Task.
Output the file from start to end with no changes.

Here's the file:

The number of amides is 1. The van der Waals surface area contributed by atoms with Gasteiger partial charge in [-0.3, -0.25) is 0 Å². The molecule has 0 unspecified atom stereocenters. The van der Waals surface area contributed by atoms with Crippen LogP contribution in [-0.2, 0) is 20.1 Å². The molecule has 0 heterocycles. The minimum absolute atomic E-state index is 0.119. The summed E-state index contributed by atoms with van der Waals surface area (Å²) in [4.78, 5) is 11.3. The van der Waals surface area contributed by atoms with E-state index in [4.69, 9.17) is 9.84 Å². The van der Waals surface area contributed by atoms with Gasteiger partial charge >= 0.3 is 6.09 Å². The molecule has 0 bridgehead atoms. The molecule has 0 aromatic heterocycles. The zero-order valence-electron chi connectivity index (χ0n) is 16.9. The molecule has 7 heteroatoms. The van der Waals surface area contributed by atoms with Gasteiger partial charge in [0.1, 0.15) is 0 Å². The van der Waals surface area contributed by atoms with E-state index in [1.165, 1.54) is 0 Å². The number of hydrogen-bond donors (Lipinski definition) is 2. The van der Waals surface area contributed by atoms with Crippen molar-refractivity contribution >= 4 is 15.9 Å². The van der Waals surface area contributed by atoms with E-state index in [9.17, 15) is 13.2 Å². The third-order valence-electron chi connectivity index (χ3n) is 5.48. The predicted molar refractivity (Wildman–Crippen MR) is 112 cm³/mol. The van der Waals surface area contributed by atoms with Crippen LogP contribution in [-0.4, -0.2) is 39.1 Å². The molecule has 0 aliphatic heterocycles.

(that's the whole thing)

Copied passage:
The number of amides is 1. The van der Waals surface area contributed by atoms with Gasteiger partial charge in [-0.3, -0.25) is 0 Å². The molecule has 0 unspecified atom stereocenters. The van der Waals surface area contributed by atoms with Crippen LogP contribution in [-0.2, 0) is 20.1 Å². The molecule has 0 heterocycles. The minimum absolute atomic E-state index is 0.119. The summed E-state index contributed by atoms with van der Waals surface area (Å²) in [4.78, 5) is 11.3. The van der Waals surface area contributed by atoms with E-state index in [4.69, 9.17) is 9.84 Å². The van der Waals surface area contributed by atoms with Gasteiger partial charge >= 0.3 is 6.09 Å². The molecule has 0 bridgehead atoms. The molecule has 0 aromatic heterocycles. The zero-order valence-electron chi connectivity index (χ0n) is 16.9. The molecule has 7 heteroatoms. The van der Waals surface area contributed by atoms with Gasteiger partial charge in [0.1, 0.15) is 0 Å². The van der Waals surface area contributed by atoms with E-state index in [1.165, 1.54) is 0 Å². The number of hydrogen-bond donors (Lipinski definition) is 2. The van der Waals surface area contributed by atoms with Crippen molar-refractivity contribution >= 4 is 15.9 Å². The van der Waals surface area contributed by atoms with E-state index in [9.17, 15) is 13.2 Å². The third-order valence-electron chi connectivity index (χ3n) is 5.48. The predicted molar refractivity (Wildman–Crippen MR) is 112 cm³/mol. The van der Waals surface area contributed by atoms with Crippen LogP contribution in [-0.4, -0.2) is 39.1 Å². The molecule has 0 aliphatic heterocycles.